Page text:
The Leigh community has an interesting mix of farmers, fishermen (commercial and recreational), divers, marine scientists, retirees and families with young children.
The village was named in 1858 after Rev. Samuel Leigh, a missionary who visited the area. Read more about Samuel Leigh at www.teara.govt.nz
Maori settlement dates back hundreds of years with Ngati Wai and Ngati Manuhiri, the people of the area. At the time of European arrival, in the 1830s, the Maori Chief Te Kiri ruled the district. A meeting house at Omaha Marae sits above Leigh Harbour and is named after Te Kiri. Learn more on local Maori history at www.ngatimanuhiri.iwi.nz
The first settlers came from Nova Scotia and cleared forest for farmland. They also began boat building at Matheson Bay, Leigh Cove and Whangateau Harbour.
A sawmill was established at the head of Leigh Harbour with most timber transported by the sea. In 1939 it was resited alongside Pakiri Road where it operated until being purchased by the Guinness Family in 1994. They converted it into the Leigh Sawmill Cafe which opened in 1996. See more on the history of the Sawmill on www.sawmillcafe.co.nz
A jetty was built in Leigh Harbour and railway lines ran from the quarry to load scows at high tide. The quarry shut down in 1930. Coastal steamships brought day trippers from Auckland to local events such as the Leigh Show, disembarking at the Leigh Wharf. The wharf has been upgraded over the years and services commercial fishermen unloading their catch or filling up with ice. Dive charter boats also load divers and nearby is a small boatramp.
Leigh Fisheries was established in 1957 by a group of local fishermen. Since that time it has been extended with a ice plant and now exports fish all over the world. Leigh (Lee) Fisheries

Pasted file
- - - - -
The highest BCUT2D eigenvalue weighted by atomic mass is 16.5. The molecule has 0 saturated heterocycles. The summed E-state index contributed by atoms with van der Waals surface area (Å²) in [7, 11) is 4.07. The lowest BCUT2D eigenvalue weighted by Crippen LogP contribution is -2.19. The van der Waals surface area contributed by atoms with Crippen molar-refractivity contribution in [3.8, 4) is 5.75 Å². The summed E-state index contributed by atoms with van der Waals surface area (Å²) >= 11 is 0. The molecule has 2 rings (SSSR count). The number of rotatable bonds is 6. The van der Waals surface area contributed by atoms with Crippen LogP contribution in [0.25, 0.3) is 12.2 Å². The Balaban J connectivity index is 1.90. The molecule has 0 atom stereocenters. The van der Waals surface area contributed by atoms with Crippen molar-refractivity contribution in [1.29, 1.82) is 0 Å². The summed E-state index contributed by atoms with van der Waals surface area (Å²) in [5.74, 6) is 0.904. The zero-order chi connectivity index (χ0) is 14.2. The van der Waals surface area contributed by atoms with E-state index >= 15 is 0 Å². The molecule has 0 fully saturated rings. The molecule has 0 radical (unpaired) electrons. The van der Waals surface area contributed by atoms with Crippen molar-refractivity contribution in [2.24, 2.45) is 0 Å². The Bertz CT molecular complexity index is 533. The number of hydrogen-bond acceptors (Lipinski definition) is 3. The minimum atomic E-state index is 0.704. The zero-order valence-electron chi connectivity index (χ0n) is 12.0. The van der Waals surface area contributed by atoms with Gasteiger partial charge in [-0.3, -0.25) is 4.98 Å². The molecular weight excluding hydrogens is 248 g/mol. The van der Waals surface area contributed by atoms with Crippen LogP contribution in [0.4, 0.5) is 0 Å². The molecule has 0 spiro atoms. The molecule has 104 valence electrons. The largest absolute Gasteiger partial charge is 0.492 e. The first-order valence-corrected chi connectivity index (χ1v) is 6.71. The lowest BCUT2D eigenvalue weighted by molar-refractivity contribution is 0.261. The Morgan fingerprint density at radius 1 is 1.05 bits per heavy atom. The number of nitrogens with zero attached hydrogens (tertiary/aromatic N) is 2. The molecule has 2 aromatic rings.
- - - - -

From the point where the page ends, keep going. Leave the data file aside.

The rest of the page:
The Jolly Fisherman’s Lodge at the head of Leigh Harbour was built in the early 1900s and has now been restored. It was used as a holiday place accessed by walking around the rocks.
Mail came by coastal steamer until the roads were established. The old Leigh Post Office, on the corner of Hauraki Rd and Ferndale Ave, is now privately owned. At Whangateau there is a historic boatyard where boats are still worked on. They occasionally hold a regatta and old steam boats and others boats ply the harbour.
The first church service in Leigh was held in 1866 and the church was built in 1915. It was moved to its present site around 1950 and is now a interdenominational church with Methodist, Presbyterian and Anglican services and is know as St Michaels and All Angels Church.
In 1964 the Leigh Marine Laboratory was established above Goat Island. Recently a major refurbishment has included the building and set up of the new Marine Discovery Centre.
Several marine scientists advocated to have a marine reserve established at Goat Island. The Cape Rodney to Okakari Point Marine Reserve became the first marine reserve in New Zealand and opened in 1975. Since then it has attracted thousands of visitors who come to snorkel, dive or just view the fish from the glass bottom boat. The marine reserve is looked after by the Department of Conservation.
Daniel’s Reef, one of the most popular surfing spots, was named after a surfer, Adrian Rogers. Adrian always wore a hat and was nicknamed Daniel Boone.
The library at Leigh was set up in 1870 in a private home. It moved in 1880 to the Little Omaha School then moved to the hall around 1890. Many of the records were destroyed by a fire in 1958. A new hall and library opened in 1960. The library operates opposite the Leigh General Store and is run by volunteers from the Leigh community.
The Leigh Volunteer Fire Brigade was set up in 1964 and the Leigh Fire Station opened in 1976. Volunteers have regular training in first aid, fire fighting, cliff rescue and search and rescue.